But now comes word that the CBC may be essentially shuttering its recording production; what little may remain will likely be committed to the more “relevant” world of pop. Happening just in the wake of the Grammy win of violinist James Ehnes and the Vancouver Symphony Orchestra under Bramwell Tovey, of their disc of concertos by Walton, Korngold and Barber, it all seems especially ironic and bitter.
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Last.fm is a social-network/music site out of London, whose visitors play a huge part in creating their vast database on musicians, their recordings, their popularity, and music of related interest. Users contribute by providing hard information, photos, opinions, and even “tags” that end up linking like-to-like across the spectrum. But many also download a bit of software as well, that keeps track of what they listen to on their computer. This information is used to build a profile of a listener’s likes, and lets Last.fm steer them towards other new music they’re likely to enjoy. If you’re a musician with recordings out there in the world, chances are good there’s already a page at Last.fm with your name on it. (If that’s you on the page, you can create an artist account and “claim” it, adding pics, bio, info, even music to the page. There were three different pages on even little ol’ me! — that I discovered, corralled and am tidying up).
But the big news these past days is that Last.fm has worked out a deal with all the Big-4 music labels (EMI, Sony BMG, Universal and Warner) and numerous independents, that makes it possible to go to the site, simply type in a name, a “tag” or genre, and just start listening to complete tracks by that composer, performer or musician. You can listen by individual artist or album, or you can listen to a varied “radio” stream of music in the same genre. In the current beta version, you can listen to any track freely three times; after that (or before, if you were already feeling spendy) you can purchase the MP3s to download and keep. Even completely independent artists can sign on, upload and sell their music there, being paid directly by Last.fm.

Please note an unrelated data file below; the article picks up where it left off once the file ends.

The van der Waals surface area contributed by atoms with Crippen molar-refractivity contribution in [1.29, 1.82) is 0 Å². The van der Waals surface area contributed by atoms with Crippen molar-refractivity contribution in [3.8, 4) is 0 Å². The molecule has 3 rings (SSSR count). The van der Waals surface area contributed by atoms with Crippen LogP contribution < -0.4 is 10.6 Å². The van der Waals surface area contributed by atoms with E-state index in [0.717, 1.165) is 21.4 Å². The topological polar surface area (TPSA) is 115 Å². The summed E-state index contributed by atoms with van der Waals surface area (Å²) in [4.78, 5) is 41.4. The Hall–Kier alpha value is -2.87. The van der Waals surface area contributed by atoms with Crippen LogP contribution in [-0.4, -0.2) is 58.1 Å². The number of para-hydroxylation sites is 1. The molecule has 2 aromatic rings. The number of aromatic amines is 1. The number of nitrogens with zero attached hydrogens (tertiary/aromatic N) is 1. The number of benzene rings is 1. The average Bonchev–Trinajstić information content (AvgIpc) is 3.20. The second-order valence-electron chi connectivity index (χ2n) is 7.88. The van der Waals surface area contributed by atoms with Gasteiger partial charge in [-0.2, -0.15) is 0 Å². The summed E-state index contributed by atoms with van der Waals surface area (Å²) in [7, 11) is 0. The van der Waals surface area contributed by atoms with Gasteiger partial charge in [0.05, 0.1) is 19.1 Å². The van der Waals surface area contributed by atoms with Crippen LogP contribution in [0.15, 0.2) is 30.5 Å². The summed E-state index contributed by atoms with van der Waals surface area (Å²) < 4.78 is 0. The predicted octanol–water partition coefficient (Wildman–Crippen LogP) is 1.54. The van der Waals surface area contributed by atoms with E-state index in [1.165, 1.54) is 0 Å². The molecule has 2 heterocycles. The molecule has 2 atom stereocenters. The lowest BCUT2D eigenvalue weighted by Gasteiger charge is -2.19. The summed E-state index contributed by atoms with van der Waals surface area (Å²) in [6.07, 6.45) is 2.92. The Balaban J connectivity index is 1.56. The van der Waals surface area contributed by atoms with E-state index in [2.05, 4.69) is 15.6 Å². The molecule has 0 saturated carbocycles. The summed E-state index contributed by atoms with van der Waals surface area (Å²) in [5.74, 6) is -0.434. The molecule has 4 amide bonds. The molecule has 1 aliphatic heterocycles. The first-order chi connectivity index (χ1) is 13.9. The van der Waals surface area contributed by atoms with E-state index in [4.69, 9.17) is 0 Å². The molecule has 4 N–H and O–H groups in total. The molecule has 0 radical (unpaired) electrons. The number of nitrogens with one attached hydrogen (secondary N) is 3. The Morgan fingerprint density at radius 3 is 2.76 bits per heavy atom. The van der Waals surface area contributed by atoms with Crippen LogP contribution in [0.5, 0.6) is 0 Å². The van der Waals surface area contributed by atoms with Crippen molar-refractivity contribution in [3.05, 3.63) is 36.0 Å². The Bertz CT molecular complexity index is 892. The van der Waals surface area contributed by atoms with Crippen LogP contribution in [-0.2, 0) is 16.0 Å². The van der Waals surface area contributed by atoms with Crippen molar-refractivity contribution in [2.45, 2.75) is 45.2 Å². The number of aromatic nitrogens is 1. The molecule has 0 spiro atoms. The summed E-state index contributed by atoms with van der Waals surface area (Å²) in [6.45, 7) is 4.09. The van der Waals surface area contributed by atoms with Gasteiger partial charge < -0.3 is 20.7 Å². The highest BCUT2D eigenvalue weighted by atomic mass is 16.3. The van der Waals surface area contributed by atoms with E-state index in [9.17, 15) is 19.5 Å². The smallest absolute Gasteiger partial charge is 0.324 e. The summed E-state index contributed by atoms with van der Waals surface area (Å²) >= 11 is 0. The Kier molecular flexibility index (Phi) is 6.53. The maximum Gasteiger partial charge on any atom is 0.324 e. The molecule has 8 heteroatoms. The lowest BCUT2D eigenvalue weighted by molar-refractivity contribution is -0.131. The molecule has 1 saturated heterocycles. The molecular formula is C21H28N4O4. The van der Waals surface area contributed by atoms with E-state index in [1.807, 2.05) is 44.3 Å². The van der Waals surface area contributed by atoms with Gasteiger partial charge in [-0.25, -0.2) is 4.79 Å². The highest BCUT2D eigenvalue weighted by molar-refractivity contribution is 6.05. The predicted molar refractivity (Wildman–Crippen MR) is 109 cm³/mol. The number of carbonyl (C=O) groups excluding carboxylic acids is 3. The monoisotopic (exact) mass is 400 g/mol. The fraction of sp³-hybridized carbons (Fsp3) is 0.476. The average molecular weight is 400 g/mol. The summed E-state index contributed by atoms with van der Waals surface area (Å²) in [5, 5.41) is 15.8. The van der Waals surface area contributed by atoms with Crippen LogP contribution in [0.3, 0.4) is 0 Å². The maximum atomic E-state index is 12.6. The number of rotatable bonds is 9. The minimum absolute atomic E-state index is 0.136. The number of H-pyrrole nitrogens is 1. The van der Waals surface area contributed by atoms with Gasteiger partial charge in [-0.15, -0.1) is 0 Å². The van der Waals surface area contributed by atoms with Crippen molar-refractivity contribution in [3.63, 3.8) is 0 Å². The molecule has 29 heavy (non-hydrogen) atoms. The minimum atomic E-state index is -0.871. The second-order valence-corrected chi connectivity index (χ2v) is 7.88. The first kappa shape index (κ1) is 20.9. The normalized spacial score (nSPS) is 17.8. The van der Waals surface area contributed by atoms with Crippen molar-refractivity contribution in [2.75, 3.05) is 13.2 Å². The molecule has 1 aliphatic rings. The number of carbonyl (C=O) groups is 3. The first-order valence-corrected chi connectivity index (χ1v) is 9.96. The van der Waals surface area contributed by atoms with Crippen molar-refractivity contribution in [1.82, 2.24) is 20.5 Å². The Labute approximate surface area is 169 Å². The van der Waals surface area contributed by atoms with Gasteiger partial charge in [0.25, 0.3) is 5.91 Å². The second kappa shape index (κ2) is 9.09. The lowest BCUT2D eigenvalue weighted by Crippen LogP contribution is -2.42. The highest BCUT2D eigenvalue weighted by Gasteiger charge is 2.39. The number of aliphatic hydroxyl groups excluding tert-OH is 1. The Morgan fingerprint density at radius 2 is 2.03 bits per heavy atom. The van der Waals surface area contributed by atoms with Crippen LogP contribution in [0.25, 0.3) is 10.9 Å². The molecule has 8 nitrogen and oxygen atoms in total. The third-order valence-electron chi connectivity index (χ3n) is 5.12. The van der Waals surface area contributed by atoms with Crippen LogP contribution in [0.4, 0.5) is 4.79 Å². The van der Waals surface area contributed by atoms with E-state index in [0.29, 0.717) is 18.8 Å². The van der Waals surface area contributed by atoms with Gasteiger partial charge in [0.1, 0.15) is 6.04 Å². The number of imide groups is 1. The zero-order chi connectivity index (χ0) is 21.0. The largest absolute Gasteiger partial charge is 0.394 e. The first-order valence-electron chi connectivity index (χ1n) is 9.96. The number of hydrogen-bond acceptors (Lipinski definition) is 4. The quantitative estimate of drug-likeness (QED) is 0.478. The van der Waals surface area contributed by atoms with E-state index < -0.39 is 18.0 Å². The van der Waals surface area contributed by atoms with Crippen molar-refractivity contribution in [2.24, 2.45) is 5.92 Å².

How it all plays out… who knows? But artist or listener, just head on over and give it a test-drive.
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And you thought the only ones who needed to worry were the illegal file-sharers? After reading this article, think again:
…in an unusual case in which an Arizona recipient of an RIAA letter has fought back in court rather than write a check to avoid hefty legal fees, the industry is taking its argument against music sharing one step further: In legal documents in its federal case against Jeffrey Howell, a Scottsdale, Ariz., man who kept a collection of about 2,000 music recordings on his personal computer, the industry maintains that it is illegal for someone who has legally purchased a CD to transfer that music into his computer.
The industry’s lawyer in the case, Ira Schwartz, argues in a brief filed earlier this month that the MP3 files Howell made on his computer from legally bought CDs are “unauthorized copies” of copyrighted recordings.
“I couldn’t believe it when I read that,” says Ray Beckerman, a New York lawyer who represents six clients who have been sued by the RIAA. “The basic principle in the law is that you have to distribute actual physical copies to be guilty of violating copyright. But recently, the industry has been going around saying that even a personal copy on your computer is a violation.”